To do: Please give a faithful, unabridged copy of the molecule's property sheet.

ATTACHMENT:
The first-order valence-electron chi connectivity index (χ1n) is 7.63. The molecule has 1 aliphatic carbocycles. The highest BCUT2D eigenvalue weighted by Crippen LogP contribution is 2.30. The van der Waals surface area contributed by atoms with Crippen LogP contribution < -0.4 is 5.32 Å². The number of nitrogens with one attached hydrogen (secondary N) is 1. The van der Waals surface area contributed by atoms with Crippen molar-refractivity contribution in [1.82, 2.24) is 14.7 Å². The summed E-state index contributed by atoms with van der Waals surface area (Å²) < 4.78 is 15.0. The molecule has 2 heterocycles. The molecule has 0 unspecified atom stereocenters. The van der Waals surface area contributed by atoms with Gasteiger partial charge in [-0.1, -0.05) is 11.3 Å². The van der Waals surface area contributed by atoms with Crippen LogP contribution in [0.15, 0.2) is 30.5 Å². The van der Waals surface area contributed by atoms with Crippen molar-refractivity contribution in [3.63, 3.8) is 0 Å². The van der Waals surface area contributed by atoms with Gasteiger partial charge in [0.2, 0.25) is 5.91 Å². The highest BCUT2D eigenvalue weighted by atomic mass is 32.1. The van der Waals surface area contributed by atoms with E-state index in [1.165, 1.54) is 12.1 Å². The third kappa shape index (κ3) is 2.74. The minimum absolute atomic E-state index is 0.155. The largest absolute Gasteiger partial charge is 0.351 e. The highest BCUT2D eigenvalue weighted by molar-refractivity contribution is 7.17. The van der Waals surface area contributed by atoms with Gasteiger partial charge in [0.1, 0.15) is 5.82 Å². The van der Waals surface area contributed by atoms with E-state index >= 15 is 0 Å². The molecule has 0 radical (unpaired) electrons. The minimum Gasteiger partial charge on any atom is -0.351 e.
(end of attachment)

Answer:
The first-order valence-electron chi connectivity index (χ1n) is 7.63. The molecule has 1 aliphatic carbocycles. The highest BCUT2D eigenvalue weighted by Crippen LogP contribution is 2.30. The van der Waals surface area contributed by atoms with Crippen LogP contribution < -0.4 is 5.32 Å². The number of nitrogens with one attached hydrogen (secondary N) is 1. The van der Waals surface area contributed by atoms with Crippen molar-refractivity contribution in [1.82, 2.24) is 14.7 Å². The summed E-state index contributed by atoms with van der Waals surface area (Å²) < 4.78 is 15.0. The molecule has 2 heterocycles. The molecule has 0 unspecified atom stereocenters. The van der Waals surface area contributed by atoms with Gasteiger partial charge in [-0.1, -0.05) is 11.3 Å². The van der Waals surface area contributed by atoms with Crippen LogP contribution in [0.15, 0.2) is 30.5 Å². The van der Waals surface area contributed by atoms with Crippen molar-refractivity contribution in [3.63, 3.8) is 0 Å². The van der Waals surface area contributed by atoms with Gasteiger partial charge in [0.2, 0.25) is 5.91 Å². The highest BCUT2D eigenvalue weighted by atomic mass is 32.1. The van der Waals surface area contributed by atoms with E-state index in [1.165, 1.54) is 12.1 Å². The third kappa shape index (κ3) is 2.74. The minimum absolute atomic E-state index is 0.155. The largest absolute Gasteiger partial charge is 0.351 e. The highest BCUT2D eigenvalue weighted by molar-refractivity contribution is 7.17. The van der Waals surface area contributed by atoms with Gasteiger partial charge in [0.1, 0.15) is 5.82 Å². The van der Waals surface area contributed by atoms with E-state index >= 15 is 0 Å². The molecule has 0 radical (unpaired) electrons. The minimum Gasteiger partial charge on any atom is -0.351 e.